Instead we went with a fantastic nursery but they did just baby sit him. They helped learn self feeding and supported our thinking and salt requirements But it was a wasted opportunity. I then perservered with ms twice in different schools with a full echp of 32.5 hours for 2 years before moving to ss. Had my ds gone to a ss nursery I would've seen that he wasn't going to be happy at ms and learn. That one step for me could've saved my ds so much upheaval and upset. Just give the ss nurseries a chance and see what they do and how they help non verbal children. Had I done one visit I would've known but it wasn't even on my rader because I just wasn't aware they even existed.
Good luck with your journey x

hazeyjane Sun 01-May-16 21:12:54

In our area it is called inclusion funding - I am not sure how long it takes because ds transferred from a special needs preschool. You need to google sen early years in your area and see if you can speak to a keyworker who can advise you on what SN provision is available and what funding is available. Then talk to the nursery about how best to support your ds.

In our case SN preschool did not suit ds, but the ms preschool he attended was very flexible in their approach to ds, they all learnt Makaton (he is non verbal) and were very gentle with his extreme separtion anxiety - allowing me to stay for months.

After he left I voluntereed as a thankyou, and have now been trained and am a 1-1 to 2 different children in the preschool.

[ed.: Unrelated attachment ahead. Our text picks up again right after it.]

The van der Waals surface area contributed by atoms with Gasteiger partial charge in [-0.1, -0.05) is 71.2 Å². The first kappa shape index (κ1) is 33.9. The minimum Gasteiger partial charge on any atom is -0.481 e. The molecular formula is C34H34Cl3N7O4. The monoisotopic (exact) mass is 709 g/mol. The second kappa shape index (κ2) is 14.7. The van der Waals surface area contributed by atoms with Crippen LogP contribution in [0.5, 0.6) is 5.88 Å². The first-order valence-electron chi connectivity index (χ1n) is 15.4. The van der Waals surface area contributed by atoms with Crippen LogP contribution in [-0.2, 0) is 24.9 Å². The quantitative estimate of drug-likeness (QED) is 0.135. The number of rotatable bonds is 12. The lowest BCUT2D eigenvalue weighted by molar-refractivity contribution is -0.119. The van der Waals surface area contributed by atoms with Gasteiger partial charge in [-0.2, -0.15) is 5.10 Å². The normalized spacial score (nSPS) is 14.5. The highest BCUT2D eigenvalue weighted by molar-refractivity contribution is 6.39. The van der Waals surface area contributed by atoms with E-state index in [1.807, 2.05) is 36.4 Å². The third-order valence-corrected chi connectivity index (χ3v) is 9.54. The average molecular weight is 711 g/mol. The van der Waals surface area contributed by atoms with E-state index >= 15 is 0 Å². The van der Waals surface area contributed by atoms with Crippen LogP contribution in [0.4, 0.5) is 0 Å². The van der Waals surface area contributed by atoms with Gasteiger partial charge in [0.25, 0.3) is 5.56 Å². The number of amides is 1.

So much depends on the particular setting, and how it suits your child. Don't be afraid of giving a setting a go, visiting with your child and changing if necessary.

Frusso Sun 01-May-16 21:24:31

My dd went to a SN nursery and a MS nursery. (She was also non verbal at the time) she was eaten alive at the ms one, she was not ready and even with the best will (and 1:1) in the world she couldn't access learning there. She was however calm at the SN one, they had a hydrotherapy pool, speech and language therapy, OTs, PTs, and had a sensory room, and all staff understood ASD and other SNs.
In the nursery days I was adamant she was going to be mainstreamed, it would be hard work but she could do it.. With hindsight, the more we pushed her towards it the further away from her it got.
Equally, without seeing her in that ms environment, we didn't know.

Laurajay84 Sun 01-May-16 21:45:06

Lesley Thank you for your reply. I am prepared for the worst when it comes to diagnosis and severity. However, apart from the things mentioned above, my son has no other behaviours, no problem with routines and flexibility, and is generally very easy going and relaxed. When I read others long lists of behaviours/issues their DC have, I do sometimes struggle to see how DS could be described as much more than mild/moderate.

Laurajay84 Sun 01-May-16 21:50:09

As for nursery, it certainly is a difficult one. I have no problems with a SN nursery, however, as DS has a twin brother, it would be heartbreaking to have to separate them.